Silence can be deadly when it comes to suicide. “We have to encourage responsible conversation about suicide,” says Jerry Reed. “Everyone plays a role, including family members who know a loved one who is struggling.”
Born in Washington, D.C., Reed earned a master’s degree in social work from the University of Maryland and a doctorate in health-related sciences from Virginia Commonwealth University. He spent 15 years as a civil servant in the Department of the Army, then became a congressional fellow in 1997. That’s where his life and career changed course.
“I worked for Sen. Harry Reid as a legislative assistant. It was in that role, at a hearing on mental health and the elderly, that I learned that a major mental health issue facing seniors in the State of Nevada was suicide,” says Reed. “I was flabbergasted. And when the senator shared that his own dad died by suicide and offered to lead on this issue, I started thinking about advocacy and what we might do as a nation to address this public health problem.”
Reed left the Hill to run the Suicide Prevention Action Network (SPAN USA). He joined EDC in 2008. “EDC is in a unique place to promote a conversation about suicide on a national level,” he says. “I’m so grateful for the opportunity to help spread the word with the goal of saving lives.”
The Suicide Prevention Resource Center (SPRC) at EDC collaborates with other organizations to develop tools and training programs for practitioners and community advocates. SPRC also serves as a clearing-house for information and resources based on best practices. Jerry Reed is its director.
What’s the biggest misconception about suicide?
The biggest misconception is we can’t do anything about it. Suicide is preventable. We know of interventions with communities and with high-risk groups that reduce the risk of suicide in the group. Also, at the individual level, we know how to identify someone who is struggling with a mental health concern early on—and if we can get past the barriers of stigma and lack of resources, and we can get them into effective treatment—we can make a difference.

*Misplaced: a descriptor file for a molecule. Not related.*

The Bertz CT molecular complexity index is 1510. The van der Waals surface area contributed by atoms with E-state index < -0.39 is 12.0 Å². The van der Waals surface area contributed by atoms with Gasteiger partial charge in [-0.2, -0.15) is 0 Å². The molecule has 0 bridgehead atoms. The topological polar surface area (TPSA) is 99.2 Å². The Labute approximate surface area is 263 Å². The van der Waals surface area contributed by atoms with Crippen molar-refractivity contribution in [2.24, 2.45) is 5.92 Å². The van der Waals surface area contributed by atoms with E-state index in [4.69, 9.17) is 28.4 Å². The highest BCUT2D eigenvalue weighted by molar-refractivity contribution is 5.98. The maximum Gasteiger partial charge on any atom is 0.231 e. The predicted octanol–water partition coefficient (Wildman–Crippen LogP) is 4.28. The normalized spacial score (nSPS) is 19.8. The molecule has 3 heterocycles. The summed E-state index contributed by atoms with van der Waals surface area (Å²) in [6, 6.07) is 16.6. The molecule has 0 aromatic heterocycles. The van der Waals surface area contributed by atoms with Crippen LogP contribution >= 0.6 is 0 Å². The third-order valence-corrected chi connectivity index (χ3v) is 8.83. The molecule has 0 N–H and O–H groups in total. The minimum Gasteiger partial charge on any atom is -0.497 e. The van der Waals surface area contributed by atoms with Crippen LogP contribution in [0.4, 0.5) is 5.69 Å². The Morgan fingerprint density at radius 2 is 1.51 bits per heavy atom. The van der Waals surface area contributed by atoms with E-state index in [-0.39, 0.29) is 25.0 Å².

How big a problem is suicide?
We lose about 33,000 people a year to suicide. That’s about 90 people dying every day in this country due to suicide, or one person every 16 minutes. That’s more people dying by suicide than by homicide and HIV/AIDS combined.
Who is most vulnerable?
Of the 33,000 who die by suicide, about 5,000 are young people under age 25, about 5,000 are older adults over age 65, and about 23,000 are between ages 25 and 64. About four-fifths are males. Some within those groups are disproportionately touched. Native Americans under age 45 have a high rate of suicide, and senior white males over age 85 have the highest suicide rate of any age group. And veterans have about twice the suicide rate as non-veteran—about one in five suicides is a veteran.
So suicide presents a tremendous public health challenge because even though it cuts across demographics, often it’s not visible. Conversely, there’s an opportunity for us to do something about it.
When did the United States begin seeing suicide as a public health issue?
A major shift in the national response came in 1997 when the Senate and House of Representatives passed resolutions addressing suicide as a public health problem. I happened to work on the Hill when those resolutions were introduced after Sen. Harry Reid of Nevada, the current majority leader, shared the story of his own personal loss of his dad to suicide many years ago. That really generated a lot of conversation.
So these resolutions passed, and Dr. David Satcher agreed in his confirmation as U.S. Surgeon General to put mental health and suicide prevention on the national agenda. Policymakers, survivors, and advocates came together, and the National Strategy for Suicide Prevention was passed in 2001. It laid out a blueprint for the nation’s goals and objectives, and that’s what guides our work.
What are some new developments in suicide prevention initiatives?
We’re offering a toolkit for primary care providers that teaches them to ask the right questions to determine if a patient is suffering from depression or has suicidal thoughts. We have developed new Web resources for college campuses. We have also created resources for Native Americans, and we will continue to work with schools and Veterans Administration centers and to train mental health practitioners on how to assess and manage suicide risk.
What are your plans for the future?
I want to work on building partnerships with people who might not think they play a significant role in preventing suicide: law enforcement, emergency first responders, and funeral directors. Their voices can be part of the solution. No one agency or nonprofit can do this by themselves. It’s going to take a community to make a difference. That’s how we’re going to prevent suicide in America.
SPRC operates in partnership with the Substance Abuse and Mental Health Services Administration (SAMHSA).
Originally published on October 27, 2009